Our everyday lives are structured by the rhythms, values, and practices of various organizations, including schools, workplaces, and government agencies. These experiences shape common-sense understandings of how 'best' to organize and connect with others. Today, for-profit managerial firms dominate society, even though their practices often curtail information-sharing and experimentation, engender exploitation, and exclude the interests of stakeholders, particularly workers and the general public.
This Research in the Sociology of Organizations volume explores an expansive array of organizational imaginaries, or conceptions of organizational possibilities, with a focus on collectivist-democratic organizations that operate in capitalist markets but place more authority and ownership in the hands of stakeholders other than shareholders. These include worker and consumer cooperatives and other enterprises that, to varying degrees:
- Emphasize social values over profit
- Are owned not by shareholders but by workers, consumers, or other stakeholders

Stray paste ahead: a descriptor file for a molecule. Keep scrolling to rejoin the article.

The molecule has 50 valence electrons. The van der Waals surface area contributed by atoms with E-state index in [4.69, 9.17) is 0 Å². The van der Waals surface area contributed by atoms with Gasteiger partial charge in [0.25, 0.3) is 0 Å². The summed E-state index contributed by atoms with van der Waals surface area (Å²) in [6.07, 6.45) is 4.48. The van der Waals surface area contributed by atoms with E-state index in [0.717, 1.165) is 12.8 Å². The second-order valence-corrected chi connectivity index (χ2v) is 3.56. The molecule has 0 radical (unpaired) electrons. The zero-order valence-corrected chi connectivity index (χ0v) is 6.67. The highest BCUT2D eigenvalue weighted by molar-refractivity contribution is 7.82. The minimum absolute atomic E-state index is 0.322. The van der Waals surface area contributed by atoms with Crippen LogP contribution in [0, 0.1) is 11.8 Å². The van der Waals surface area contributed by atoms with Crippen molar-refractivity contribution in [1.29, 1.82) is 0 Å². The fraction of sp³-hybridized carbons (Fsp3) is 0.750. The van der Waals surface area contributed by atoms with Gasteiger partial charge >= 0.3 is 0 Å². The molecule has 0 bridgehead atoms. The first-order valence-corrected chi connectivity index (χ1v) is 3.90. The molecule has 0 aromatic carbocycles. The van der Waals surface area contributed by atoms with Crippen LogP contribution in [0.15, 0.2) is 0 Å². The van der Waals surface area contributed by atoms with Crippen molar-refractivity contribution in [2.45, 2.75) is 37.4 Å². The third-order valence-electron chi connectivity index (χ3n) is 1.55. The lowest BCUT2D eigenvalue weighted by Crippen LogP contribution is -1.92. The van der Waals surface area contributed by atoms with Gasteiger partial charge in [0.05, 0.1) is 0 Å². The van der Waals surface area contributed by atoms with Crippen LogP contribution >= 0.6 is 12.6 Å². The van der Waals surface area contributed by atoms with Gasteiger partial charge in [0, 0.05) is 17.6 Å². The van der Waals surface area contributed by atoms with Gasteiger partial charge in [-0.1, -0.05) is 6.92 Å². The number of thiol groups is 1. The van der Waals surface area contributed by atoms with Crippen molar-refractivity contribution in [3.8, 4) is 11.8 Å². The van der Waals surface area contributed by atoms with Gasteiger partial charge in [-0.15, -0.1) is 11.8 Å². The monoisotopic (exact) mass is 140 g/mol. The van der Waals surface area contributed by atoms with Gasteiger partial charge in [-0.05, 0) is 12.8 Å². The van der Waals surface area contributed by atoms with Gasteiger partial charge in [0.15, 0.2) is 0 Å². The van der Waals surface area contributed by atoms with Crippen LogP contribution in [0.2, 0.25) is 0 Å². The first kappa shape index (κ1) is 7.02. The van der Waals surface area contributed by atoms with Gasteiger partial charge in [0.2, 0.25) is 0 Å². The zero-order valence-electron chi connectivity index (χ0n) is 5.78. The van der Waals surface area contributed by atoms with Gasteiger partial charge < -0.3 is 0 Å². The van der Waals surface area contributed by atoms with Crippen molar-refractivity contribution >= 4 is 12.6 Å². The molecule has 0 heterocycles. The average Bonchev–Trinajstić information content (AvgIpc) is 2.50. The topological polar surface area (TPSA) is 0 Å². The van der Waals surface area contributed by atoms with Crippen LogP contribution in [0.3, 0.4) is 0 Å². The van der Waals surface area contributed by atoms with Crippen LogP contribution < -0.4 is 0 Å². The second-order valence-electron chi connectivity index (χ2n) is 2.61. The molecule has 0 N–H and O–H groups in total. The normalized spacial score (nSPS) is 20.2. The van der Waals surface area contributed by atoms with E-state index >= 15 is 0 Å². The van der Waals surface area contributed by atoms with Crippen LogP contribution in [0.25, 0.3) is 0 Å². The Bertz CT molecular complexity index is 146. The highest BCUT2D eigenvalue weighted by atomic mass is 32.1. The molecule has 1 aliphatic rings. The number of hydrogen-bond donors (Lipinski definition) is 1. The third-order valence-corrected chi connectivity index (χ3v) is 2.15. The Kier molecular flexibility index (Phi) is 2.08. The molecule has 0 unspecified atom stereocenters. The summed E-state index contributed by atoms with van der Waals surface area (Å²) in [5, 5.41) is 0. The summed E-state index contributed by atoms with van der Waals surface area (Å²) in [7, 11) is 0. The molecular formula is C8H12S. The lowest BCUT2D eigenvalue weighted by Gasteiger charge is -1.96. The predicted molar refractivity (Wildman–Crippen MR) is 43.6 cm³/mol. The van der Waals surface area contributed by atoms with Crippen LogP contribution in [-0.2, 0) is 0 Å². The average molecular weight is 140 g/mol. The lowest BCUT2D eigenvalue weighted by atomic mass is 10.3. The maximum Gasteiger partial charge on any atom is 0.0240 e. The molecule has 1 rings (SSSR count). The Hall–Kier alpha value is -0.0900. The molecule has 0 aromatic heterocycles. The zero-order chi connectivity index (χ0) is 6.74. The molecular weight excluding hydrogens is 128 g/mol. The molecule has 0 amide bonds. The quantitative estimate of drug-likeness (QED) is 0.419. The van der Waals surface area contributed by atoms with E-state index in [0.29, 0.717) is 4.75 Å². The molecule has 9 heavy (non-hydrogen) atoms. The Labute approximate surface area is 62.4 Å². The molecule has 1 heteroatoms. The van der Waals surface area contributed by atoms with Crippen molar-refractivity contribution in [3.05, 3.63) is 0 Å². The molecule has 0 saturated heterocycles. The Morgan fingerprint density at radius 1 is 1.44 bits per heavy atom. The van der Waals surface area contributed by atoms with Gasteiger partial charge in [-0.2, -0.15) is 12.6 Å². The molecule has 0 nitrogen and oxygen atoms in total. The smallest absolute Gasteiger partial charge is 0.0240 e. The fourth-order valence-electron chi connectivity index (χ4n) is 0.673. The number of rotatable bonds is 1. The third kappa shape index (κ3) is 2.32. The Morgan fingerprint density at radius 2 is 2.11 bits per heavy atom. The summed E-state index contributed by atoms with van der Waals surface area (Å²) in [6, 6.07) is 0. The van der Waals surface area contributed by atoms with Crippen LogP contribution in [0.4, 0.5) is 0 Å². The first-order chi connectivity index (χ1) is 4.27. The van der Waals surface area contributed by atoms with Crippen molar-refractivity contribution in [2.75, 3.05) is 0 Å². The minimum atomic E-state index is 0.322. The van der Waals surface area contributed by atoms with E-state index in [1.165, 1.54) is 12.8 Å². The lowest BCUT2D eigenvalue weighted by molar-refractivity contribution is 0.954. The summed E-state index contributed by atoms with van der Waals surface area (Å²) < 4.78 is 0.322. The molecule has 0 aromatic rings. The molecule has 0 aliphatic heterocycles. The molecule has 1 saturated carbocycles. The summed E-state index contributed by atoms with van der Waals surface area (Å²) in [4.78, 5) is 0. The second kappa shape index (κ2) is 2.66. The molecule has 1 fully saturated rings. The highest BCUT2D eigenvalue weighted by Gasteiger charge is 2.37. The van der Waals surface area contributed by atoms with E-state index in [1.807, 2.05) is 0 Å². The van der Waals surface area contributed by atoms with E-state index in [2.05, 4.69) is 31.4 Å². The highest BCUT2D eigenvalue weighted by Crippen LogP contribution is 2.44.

- Employ democratic forms of managing their operations
- Have social ties to the organization based on moral and emotional commitments
Organizational Imaginaries explores how these enterprises generate solidarity among members, network with other organizations and communities, contend with market pressures, and enhance their larger organizational ecosystems. By ensuring that organizations ultimately support and serve broader communities, collectivist-democratic organizing can move societies closer to hopeful 'what if' and 'if only' futures.
This volume is essential for researchers and students seeking innovative and egalitarian approaches to business and management.